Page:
(2) Applicability of existing requirements.— Each employer and service agent shall continue to comply with the alcohol and controlled substances testing requirements under title 49, Code of Federal Regulations.
(3) Employment prohibitions.— After the clearinghouse is established under subsection (a), at a date determined to be appropriate by the Secretary and published in the Federal Register, an employer shall utilize the clearinghouse to determine whether any employment prohibitions exist and shall not hire an individual to operate a commercial motor vehicle unless the employer determines that the individual, during the preceding 3-year period—
(A) if tested for the use of alcohol and controlled substances, as required under title 49, Code of Federal Regulations—
(i) did not test positive for the use of alcohol or controlled substances in violation of the regulations; or
(ii) tested positive for the use of alcohol or controlled substances and completed the required return-to-duty process under title 49, Code of Federal Regulations;
(B)
(i) did not refuse to take an alcohol or controlled substance test under title 49, Code of Federal Regulations; or
(ii) refused to take an alcohol or controlled substance test and completed the required return-to-duty process under title 49, Code of Federal Regulations; and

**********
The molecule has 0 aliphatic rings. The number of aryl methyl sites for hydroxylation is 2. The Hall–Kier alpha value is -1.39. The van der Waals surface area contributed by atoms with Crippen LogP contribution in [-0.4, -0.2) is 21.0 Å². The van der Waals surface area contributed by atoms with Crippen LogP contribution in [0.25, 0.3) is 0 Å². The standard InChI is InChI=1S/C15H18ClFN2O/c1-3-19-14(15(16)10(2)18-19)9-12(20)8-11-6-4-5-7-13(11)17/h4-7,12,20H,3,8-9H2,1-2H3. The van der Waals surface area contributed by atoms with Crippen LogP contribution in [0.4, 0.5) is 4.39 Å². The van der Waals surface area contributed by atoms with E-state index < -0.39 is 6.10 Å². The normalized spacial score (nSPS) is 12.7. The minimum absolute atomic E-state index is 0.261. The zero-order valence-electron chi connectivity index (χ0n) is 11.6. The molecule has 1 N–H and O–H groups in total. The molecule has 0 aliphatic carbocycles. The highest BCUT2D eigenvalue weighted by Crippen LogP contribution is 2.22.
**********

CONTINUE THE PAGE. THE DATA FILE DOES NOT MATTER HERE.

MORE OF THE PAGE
(C) did not violate any other provision of subpart B of part 382 of title 49, Code of Federal Regulations (or any subsequent corresponding regulations).
(4) Annual review.— After the clearinghouse is established under subsection (a), at a date determined to be appropriate by the Secretary and published in the Federal Register, an employer shall request and review a commercial motor vehicle operator’s record from the clearinghouse annually for as long as the commercial motor vehicle operator is under the employ of the employer.
(g) Reporting of Records.—
(1) In general.— Beginning 30 days after the date that the clearinghouse is established under subsection (a), a medical review officer, employer, service agent, and other appropriate person, as determined by the Secretary, shall promptly submit to the Secretary any record generated after the clearinghouse is initiated of an individual who—
(A) refuses to take an alcohol or controlled substances test required under title 49, Code of Federal Regulations;
(B) tests positive for alcohol or a controlled substance in violation of the regulations; or
(C) violates any other provision of subpart B of part 382 of title 49, Code of Federal Regulations (or any subsequent corresponding regulations).
(2) Inclusion of records in clearinghouse.— The Secretary shall include in the clearinghouse the records of positive test results and test refusals received under paragraph (1).
(3) Modifications and deletions.— If the Secretary determines that a record contained in the clearinghouse is not accurate, the Secretary shall modify or delete the record, as appropriate.
(4) Notification.— The Secretary shall expeditiously notify an individual, unless such notification would be duplicative, when—
(A) a record relating to the individual is received by the clearinghouse;
(B) a record in the clearinghouse relating to the individual is modified or deleted, and include in the notification the reason for the modification or deletion; or
(C) a record in the clearinghouse relating to the individual is released to an employer and specify the reason for the release.